Among the claims in the open letter by these scholars is that social media users — including those whom Díaz assaulted and harassed — have “created what amounts to a full-blown media harassment campaign.” We dispute such claims, especially when we know that women of color who come forward about their experiences with misogyny and gendered violence are often targeted by hate, doxxing, and other forms of online and offline violence and retribution. We instead echo many of the points in Camille Goodison’s letter: Díaz has been protected by the literary and academic world for decades. It is these institutions which have facilitated his abuse. The sensitive nature of survivors’ stories mandates that we not rush to pillory survivors as vengeful social-media users eager to castigate a fellow writer of color.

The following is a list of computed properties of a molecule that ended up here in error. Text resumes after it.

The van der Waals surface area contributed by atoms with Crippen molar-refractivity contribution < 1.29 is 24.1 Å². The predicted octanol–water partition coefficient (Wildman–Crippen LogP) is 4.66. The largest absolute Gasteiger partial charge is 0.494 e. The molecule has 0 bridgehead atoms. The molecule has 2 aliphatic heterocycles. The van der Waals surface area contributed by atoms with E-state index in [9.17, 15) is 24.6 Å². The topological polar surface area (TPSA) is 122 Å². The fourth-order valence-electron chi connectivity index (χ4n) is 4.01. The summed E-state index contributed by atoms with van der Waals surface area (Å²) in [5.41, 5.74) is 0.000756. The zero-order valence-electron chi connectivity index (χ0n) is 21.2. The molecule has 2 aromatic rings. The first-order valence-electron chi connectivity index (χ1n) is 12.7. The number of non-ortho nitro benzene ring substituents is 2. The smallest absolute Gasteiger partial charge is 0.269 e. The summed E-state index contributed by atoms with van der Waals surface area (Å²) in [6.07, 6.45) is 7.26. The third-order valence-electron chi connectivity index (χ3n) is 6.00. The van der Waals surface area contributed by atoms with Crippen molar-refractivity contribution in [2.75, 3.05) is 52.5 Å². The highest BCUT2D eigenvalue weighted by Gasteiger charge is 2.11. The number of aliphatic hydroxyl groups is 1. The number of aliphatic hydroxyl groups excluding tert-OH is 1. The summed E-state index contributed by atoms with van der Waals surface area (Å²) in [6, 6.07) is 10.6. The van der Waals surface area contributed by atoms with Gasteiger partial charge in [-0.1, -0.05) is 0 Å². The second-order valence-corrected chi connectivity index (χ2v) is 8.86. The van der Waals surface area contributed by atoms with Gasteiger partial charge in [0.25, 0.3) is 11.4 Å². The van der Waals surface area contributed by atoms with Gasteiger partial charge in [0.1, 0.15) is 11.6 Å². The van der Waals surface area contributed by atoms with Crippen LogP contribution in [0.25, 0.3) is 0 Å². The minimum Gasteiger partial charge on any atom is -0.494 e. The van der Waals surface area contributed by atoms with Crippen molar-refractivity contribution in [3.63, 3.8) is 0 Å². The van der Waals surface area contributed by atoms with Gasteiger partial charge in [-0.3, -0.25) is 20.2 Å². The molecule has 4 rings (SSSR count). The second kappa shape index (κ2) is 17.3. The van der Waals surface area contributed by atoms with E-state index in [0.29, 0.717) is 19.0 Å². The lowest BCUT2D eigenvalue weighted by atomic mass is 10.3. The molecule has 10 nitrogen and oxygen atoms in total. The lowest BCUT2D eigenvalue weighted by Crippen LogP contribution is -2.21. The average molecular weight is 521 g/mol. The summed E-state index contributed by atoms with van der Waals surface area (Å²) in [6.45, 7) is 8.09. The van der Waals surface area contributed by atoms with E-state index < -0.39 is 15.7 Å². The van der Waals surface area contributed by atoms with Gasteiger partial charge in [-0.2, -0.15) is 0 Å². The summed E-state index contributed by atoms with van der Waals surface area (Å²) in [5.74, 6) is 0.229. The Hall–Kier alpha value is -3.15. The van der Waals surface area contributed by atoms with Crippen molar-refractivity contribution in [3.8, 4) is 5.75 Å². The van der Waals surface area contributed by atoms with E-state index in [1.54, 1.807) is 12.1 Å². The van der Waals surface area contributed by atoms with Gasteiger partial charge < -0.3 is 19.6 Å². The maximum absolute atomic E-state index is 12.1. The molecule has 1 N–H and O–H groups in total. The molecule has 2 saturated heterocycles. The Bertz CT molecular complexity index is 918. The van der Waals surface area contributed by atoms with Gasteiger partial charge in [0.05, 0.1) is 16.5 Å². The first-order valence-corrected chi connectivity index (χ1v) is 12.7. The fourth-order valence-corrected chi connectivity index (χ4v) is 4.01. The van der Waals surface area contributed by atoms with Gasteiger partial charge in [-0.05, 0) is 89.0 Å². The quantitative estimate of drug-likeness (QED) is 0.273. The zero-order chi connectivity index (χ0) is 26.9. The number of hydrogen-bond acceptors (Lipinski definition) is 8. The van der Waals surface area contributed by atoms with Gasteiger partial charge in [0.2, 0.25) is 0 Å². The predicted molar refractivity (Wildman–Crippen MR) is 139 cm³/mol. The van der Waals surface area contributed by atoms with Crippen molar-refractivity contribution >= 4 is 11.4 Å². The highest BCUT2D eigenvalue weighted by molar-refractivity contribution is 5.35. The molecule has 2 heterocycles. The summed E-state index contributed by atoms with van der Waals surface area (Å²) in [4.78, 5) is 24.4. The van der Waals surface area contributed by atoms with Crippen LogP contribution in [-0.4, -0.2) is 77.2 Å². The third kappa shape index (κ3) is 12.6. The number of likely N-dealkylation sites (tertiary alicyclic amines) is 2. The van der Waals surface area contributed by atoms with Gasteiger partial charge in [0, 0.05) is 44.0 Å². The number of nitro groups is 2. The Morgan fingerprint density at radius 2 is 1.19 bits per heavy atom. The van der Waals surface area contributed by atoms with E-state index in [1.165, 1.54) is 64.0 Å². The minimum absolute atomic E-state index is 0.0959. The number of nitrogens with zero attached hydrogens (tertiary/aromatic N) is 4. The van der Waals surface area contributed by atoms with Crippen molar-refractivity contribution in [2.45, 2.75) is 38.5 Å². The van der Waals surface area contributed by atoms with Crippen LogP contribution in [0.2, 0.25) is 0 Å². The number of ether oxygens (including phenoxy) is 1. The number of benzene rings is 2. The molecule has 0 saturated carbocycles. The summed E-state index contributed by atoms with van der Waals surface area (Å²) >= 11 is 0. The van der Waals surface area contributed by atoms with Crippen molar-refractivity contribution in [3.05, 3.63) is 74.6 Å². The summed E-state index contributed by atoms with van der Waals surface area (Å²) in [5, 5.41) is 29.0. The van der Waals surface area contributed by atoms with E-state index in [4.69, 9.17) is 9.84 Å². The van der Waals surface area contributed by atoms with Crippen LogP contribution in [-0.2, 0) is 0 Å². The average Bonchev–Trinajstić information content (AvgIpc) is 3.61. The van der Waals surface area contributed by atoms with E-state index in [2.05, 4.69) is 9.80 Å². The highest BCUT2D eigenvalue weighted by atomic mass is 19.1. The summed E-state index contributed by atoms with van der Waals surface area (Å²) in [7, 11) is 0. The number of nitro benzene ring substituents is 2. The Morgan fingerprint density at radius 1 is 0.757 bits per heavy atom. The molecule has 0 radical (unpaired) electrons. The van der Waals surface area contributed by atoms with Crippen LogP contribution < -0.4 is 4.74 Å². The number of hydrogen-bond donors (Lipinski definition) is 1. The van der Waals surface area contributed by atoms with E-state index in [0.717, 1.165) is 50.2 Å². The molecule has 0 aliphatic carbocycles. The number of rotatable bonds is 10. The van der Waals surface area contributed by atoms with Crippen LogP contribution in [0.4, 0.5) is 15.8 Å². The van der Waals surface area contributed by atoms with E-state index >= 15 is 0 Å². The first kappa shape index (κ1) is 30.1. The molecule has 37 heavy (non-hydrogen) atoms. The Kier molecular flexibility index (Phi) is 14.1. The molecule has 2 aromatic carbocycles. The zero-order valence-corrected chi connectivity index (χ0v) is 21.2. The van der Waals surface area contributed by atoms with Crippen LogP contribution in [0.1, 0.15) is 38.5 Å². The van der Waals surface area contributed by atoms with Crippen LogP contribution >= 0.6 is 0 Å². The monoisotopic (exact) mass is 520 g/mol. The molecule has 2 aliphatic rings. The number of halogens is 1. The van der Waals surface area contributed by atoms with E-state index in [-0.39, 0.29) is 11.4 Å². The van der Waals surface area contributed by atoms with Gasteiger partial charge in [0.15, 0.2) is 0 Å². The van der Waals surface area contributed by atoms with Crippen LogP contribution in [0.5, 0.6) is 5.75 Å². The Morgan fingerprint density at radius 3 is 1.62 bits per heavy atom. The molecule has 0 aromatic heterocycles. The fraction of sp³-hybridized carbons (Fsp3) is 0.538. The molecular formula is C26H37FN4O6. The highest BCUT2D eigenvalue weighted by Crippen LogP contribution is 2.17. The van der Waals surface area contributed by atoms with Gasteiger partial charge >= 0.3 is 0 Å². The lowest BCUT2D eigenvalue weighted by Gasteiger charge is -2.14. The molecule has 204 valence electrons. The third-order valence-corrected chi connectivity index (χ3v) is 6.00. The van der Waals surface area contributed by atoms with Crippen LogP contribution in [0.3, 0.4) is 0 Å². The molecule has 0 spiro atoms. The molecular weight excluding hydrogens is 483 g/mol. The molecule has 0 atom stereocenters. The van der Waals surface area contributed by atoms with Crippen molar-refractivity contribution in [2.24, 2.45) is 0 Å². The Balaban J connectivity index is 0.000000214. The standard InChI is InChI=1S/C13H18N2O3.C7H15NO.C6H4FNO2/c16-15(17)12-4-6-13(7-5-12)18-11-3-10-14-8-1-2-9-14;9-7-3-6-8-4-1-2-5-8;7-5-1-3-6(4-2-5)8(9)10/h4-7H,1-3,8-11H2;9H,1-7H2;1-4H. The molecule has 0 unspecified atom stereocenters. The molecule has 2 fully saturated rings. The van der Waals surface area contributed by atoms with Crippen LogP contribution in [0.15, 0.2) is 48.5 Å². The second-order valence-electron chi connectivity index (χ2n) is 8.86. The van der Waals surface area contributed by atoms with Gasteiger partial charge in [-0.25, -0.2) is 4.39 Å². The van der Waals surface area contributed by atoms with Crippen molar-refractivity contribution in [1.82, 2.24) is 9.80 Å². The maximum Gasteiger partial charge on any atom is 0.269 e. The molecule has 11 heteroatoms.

By insinuating that survivors and other social media users have hijacked the #MeToo movement, the open letter implies that the academic signatories have a more legitimate claim to these debates than nonacademics. While scholars have contributed immensely to feminist theory and debate, much of this work comes as a result of the labor of nonacademics. In fact, many of the political debates that have most influenced American culture over the last decade were started largely by nonacademic women of color online: #BlackLivesMatter, #YesAllWomen, #WhyIStayed, #SurvivorPrivilege, #YouOkSis, #GirlsLikeUs, #SayHerName, and #MeToo (Rodino-Colocino, 2014; Williams, 2016; Jimenez, 2016; Jackson, Bailey, & Foucault Welles, 2017). Academics do not hold the copyright on #MeToo. Survivors sounding the alarm about Díaz are in line with the purpose of the #MeToo movement founded by social activist and nonacademic, Tarana Burke. “Empowerment through empathy,” a phrase coined by Burke, calls on nonsurvivors to provide “aftercare” in the wake of the healing process. We ask the signatories, the media, and others invested in this debate to consider what care they are offering survivors.